While most supervisors could communicate praises and give good ratings to their subordinates, some may feel uncomfortable telling employees that their performance is poor. This is only natural, especially if one is a young supervisor or new in the position.
A supervisor need not feel uncomfortable if he or she is well prepared to lead the performance review which is also known as the appraisal session.
How to Conduct the Performance Review
First and foremost, set aside a suitable date and time for the review and inform the employee. Priority and commitment given will ensure a fruitful outcome. Arranging a session at short notice or postponing a scheduled session at the last minute will not reflect well on the supervisor.
A few simple pointers could help the performance appraiser conduct an effective review with each subordinate.
Starting the appraisal session punctually is important. As soon as the employee steps into the meeting room, ensure that the employee feels welcomed. Being the subordinate, he or she could be feeling apprehensive or even defensive, as the supervisor is the one ultimately making the call on the employee’s performance. Most human relations experts would recommend breaking the ice by starting with small talk.
Explain the agenda for the review:
After the initial rapport building, the supervisor could explain exactly how the appraisal session would proceed. This sets the tone and brings into focus the objectives of the performance appraisal. In case the session becomes heated later through disagreements, the appraiser could fall back on the agenda and regain control of the meeting. The agenda may include the following:
To evaluate employee work performance during the organization’s fiscal year
To address strengths and identify areas for improvement
To set objectives and goals for the following year (if the current appraisal cycle is ending)
Question and answer
It is also important for the supervisor to highlight that the review is strictly on the basis of work performance and not on him or her personally. As the discussion is objective, the employee is encouraged to be open minded as well.
During the performance review:
The supervisor may include a brief detailing the performance of the department and the company in general. Ideally each employee should have a job description, as in the case of most multinational corporations. In the absence of one, recap on the employee’s job function and responsibilities. This would help the employee understand and see how important or crucial his or her good performance on the job could affect the operations of the organization.
Next, evaluate the employee’s performance on the basis of data by using a performance review document. Most organizations would have a review document and it is not difficult to design one if needed.
The review data could include information collected through reports that show daily production, project deadlines missed or met, feedback from customers or colleagues from other departments that have working relationships with the employee. It is easier to compliment achievements and discuss the strengths of the employee. If weaknesses are noted, a discussion to help the employee improve performance with a reasonable time frame set is strongly recommended.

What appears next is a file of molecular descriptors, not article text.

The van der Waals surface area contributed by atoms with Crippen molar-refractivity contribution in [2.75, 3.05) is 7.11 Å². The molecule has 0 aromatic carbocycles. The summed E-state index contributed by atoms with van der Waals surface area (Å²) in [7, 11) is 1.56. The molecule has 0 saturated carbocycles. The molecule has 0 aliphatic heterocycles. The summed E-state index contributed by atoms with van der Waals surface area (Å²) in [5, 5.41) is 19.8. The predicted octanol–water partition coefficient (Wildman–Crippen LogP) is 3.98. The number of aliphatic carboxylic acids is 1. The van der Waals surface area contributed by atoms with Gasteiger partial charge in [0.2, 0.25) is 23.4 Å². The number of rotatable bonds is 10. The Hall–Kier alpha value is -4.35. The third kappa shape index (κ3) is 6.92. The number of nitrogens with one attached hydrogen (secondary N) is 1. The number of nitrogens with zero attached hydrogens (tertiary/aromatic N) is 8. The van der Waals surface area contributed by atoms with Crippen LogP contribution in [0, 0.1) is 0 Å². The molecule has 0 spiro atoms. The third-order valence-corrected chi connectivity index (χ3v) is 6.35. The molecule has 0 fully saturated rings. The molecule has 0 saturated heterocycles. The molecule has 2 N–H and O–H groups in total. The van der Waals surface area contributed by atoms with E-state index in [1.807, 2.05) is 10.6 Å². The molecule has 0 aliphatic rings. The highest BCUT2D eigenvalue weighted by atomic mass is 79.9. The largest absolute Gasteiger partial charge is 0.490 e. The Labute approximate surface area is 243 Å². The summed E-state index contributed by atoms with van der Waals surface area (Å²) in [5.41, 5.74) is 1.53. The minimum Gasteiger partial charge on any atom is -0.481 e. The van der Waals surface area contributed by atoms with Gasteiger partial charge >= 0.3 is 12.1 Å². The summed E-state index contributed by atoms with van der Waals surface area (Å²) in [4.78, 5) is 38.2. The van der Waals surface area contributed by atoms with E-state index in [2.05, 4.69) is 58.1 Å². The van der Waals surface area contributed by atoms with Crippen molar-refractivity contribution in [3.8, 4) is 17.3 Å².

Most employees may also want to know about their career paths during the review. Opportunities for upward mobility may be limited in some organizations. The key is never to give false hopes of a promotion or a bigger bonus as some supervisors may do so in order to retain the employee in the job. By understanding the employee’s ambition, alternatives like training, in-country and overseas posting and job rotation could be considered to prepare the subordinate for future job openings available.
Lastly, work with the employee to set goals and objectives for the following fiscal year. Most training experts would advocate using the S.M.A.R.T. concept to help employees write their goal statements. Basically, statements should state goals that are Simple, Measurable, Achievable, Realistic and Time-based. This has the benefit of setting the right expectations from the onset.
Finally, thank the employee for his or her contributions. Do end the meeting with a positive note and indicate the date of the next review in accordance with the organization’s policy.
Performance Review Document and Dispute Resolution
There will be situations where employees feel that their performance is unfairly rated or that the supervisor’s evaluation is biased. Disagreement over performance ratings could be resolved with the supervisor’s superior or a member of the senior management team as mediator using the organization’s basic dispute resolution or grievance handling guidelines.
As such, it is important that employee performance be documented over time in a review document. Measurements such as key performance indicators, critical success factors, key result areas including set goals are normally reflected in the review document. In a disagreement, this document could serve as the basis for an amicable settlement of the perceived unfair evaluation.
If an organization takes staff performance review seriously, it would have its human resources department put in place a review document and have its appraisers trained to use it.
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